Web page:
Most of the victims are men who have sex with other men (MSM) - whether they are gays or bisexuals - or transgender people.
But if Brazil and Mexico top the table of violence against men who have sex with men in Latin America, this may be because rights groups there monitor the situation more closely than elsewhere in Latin America. Much violence simply goes unreported elsewhere, gay activist organizations say.
"Brazil and Mexico are the only countries which have a register, which keep track of the murders. That does not mean necessarily that there is more violence there," says Arturo Díaz Betancourt of the Mexican National Council for the Prevention of Discrimination.
It is notable that when the United Nations Special Rapporteur on Extra-Judicial Killings made an official mission to Guatemala in 2006 his attention was drawn to a series of murders of gay and transgender people, and his subsequent report to the Human Rights Council stated "There has been impunity for murders motivated by hatred towards persons identifying as gay, lesbian, transgender, and transsexual. Credible information suggests that there were at least 35 such murders between 1996 and 2006. Given the lack of official statistics and the likely reticence if not ignorance of victims' family members, there is reason to believe that the actual numbers are significantly higher."
Many Latin American countries boast socially advanced legislation when it comes to defending sexual freedom and orientation. With law reform in Nicaragua and Panama over the past 12 months, there are now no states in Latin America which criminalize homosexual relations, for example.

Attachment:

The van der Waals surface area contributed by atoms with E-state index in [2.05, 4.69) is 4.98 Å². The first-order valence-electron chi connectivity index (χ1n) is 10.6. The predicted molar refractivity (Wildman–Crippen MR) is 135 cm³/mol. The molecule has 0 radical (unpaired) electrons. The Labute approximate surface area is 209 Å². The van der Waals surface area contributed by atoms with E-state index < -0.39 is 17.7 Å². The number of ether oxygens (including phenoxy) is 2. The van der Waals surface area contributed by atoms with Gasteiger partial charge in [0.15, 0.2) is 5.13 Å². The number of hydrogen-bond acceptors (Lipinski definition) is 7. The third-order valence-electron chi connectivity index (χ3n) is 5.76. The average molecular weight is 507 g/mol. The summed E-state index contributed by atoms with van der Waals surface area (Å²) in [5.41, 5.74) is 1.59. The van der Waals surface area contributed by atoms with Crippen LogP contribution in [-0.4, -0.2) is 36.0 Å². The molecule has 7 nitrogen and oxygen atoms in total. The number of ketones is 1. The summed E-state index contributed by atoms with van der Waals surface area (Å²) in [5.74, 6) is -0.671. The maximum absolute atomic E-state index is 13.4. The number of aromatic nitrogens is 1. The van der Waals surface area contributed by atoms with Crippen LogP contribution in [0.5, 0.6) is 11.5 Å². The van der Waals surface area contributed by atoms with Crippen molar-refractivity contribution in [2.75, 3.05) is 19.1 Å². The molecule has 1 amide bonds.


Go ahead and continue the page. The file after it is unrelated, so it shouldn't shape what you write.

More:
Yet perhaps influenced by a lingering "machismo", prejudice and discrimination continue to flourish, whatever the laws say. Latin America is widely regarded as having a long way to go to successfully counter homophobia, or "fear or hatred of homosexuals."
"There is a real contrast between reality and theory. This is the developing region of the world with the highest number of laws against discrimination based on sexual orientation," says Dr. Ruben Mayorga, UNAIDS Country Coordinator for Argentina, Chile, Paraguay and Uruguay.
Aside from the individual pain homophobic attitudes inflict, the continuing stigma attached to same-sex relations is complicating hugely the task of slowing the spread of HIV in a region where sex between men is a leading mode of HIV transmission, health experts say.
Stigma and homophobia increase the isolation of gays, bisexuals and transgender people making them more reluctant to come forward, be identified and get advice.
"Homophobia represents a threat to public heath in Latin America," the Pan American Health Organization affirmed in a report. "This form of stigma and discrimination based on sexual orientation does not just affect the mental and physical health of the homosexual community, but contributes to the spread of the HIV epidemic."
UNAIDS has long campaigned against discrimination whether against those infected by the HIV virus or against a person for his or her sexual orientation.